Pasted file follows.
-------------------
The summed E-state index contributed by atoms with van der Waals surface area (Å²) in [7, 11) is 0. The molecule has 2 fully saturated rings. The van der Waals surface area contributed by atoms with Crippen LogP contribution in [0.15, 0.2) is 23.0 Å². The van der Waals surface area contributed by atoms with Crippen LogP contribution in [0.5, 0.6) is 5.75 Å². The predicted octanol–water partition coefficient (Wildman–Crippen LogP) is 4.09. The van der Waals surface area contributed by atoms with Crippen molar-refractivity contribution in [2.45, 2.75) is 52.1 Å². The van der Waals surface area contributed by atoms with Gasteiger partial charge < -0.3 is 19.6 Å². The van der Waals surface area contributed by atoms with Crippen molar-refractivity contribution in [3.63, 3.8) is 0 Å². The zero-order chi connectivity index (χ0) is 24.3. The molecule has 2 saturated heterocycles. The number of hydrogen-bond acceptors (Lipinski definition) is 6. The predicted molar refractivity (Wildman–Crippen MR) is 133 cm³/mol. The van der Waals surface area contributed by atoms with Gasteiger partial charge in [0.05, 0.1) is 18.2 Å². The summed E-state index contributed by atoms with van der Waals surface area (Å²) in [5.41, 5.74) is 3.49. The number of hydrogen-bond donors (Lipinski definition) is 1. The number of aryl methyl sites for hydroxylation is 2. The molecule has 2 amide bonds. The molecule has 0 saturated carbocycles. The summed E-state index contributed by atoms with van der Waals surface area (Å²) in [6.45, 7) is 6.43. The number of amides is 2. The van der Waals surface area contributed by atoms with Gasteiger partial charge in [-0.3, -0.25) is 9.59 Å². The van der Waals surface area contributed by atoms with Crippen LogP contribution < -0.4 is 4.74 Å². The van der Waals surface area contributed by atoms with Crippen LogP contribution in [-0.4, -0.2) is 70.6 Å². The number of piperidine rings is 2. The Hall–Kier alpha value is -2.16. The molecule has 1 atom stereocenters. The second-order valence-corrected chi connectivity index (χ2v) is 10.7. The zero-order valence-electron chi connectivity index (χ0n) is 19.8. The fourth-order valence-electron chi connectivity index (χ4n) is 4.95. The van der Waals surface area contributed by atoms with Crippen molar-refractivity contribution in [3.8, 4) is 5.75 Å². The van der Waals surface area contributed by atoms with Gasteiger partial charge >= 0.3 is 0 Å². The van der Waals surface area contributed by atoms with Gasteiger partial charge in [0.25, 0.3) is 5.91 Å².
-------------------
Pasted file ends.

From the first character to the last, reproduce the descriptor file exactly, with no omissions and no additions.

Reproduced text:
The summed E-state index contributed by atoms with van der Waals surface area (Å²) in [7, 11) is 0. The molecule has 2 fully saturated rings. The van der Waals surface area contributed by atoms with Crippen LogP contribution in [0.15, 0.2) is 23.0 Å². The van der Waals surface area contributed by atoms with Crippen LogP contribution in [0.5, 0.6) is 5.75 Å². The predicted octanol–water partition coefficient (Wildman–Crippen LogP) is 4.09. The van der Waals surface area contributed by atoms with Crippen molar-refractivity contribution in [2.45, 2.75) is 52.1 Å². The van der Waals surface area contributed by atoms with Gasteiger partial charge < -0.3 is 19.6 Å². The van der Waals surface area contributed by atoms with Crippen molar-refractivity contribution in [3.63, 3.8) is 0 Å². The zero-order chi connectivity index (χ0) is 24.3. The molecule has 2 saturated heterocycles. The number of hydrogen-bond acceptors (Lipinski definition) is 6. The predicted molar refractivity (Wildman–Crippen MR) is 133 cm³/mol. The van der Waals surface area contributed by atoms with Gasteiger partial charge in [0.05, 0.1) is 18.2 Å². The summed E-state index contributed by atoms with van der Waals surface area (Å²) in [5.41, 5.74) is 3.49. The number of hydrogen-bond donors (Lipinski definition) is 1. The number of aryl methyl sites for hydroxylation is 2. The molecule has 2 amide bonds. The molecule has 0 saturated carbocycles. The summed E-state index contributed by atoms with van der Waals surface area (Å²) in [6.45, 7) is 6.43. The number of amides is 2. The van der Waals surface area contributed by atoms with Gasteiger partial charge in [-0.3, -0.25) is 9.59 Å². The van der Waals surface area contributed by atoms with Crippen LogP contribution < -0.4 is 4.74 Å². The van der Waals surface area contributed by atoms with Crippen LogP contribution in [-0.4, -0.2) is 70.6 Å². The number of piperidine rings is 2. The Hall–Kier alpha value is -2.16. The molecule has 1 atom stereocenters. The second-order valence-corrected chi connectivity index (χ2v) is 10.7. The zero-order valence-electron chi connectivity index (χ0n) is 19.8. The fourth-order valence-electron chi connectivity index (χ4n) is 4.95. The van der Waals surface area contributed by atoms with Crippen molar-refractivity contribution in [3.8, 4) is 5.75 Å². The van der Waals surface area contributed by atoms with Gasteiger partial charge >= 0.3 is 0 Å². The van der Waals surface area contributed by atoms with Gasteiger partial charge in [0.25, 0.3) is 5.91 Å².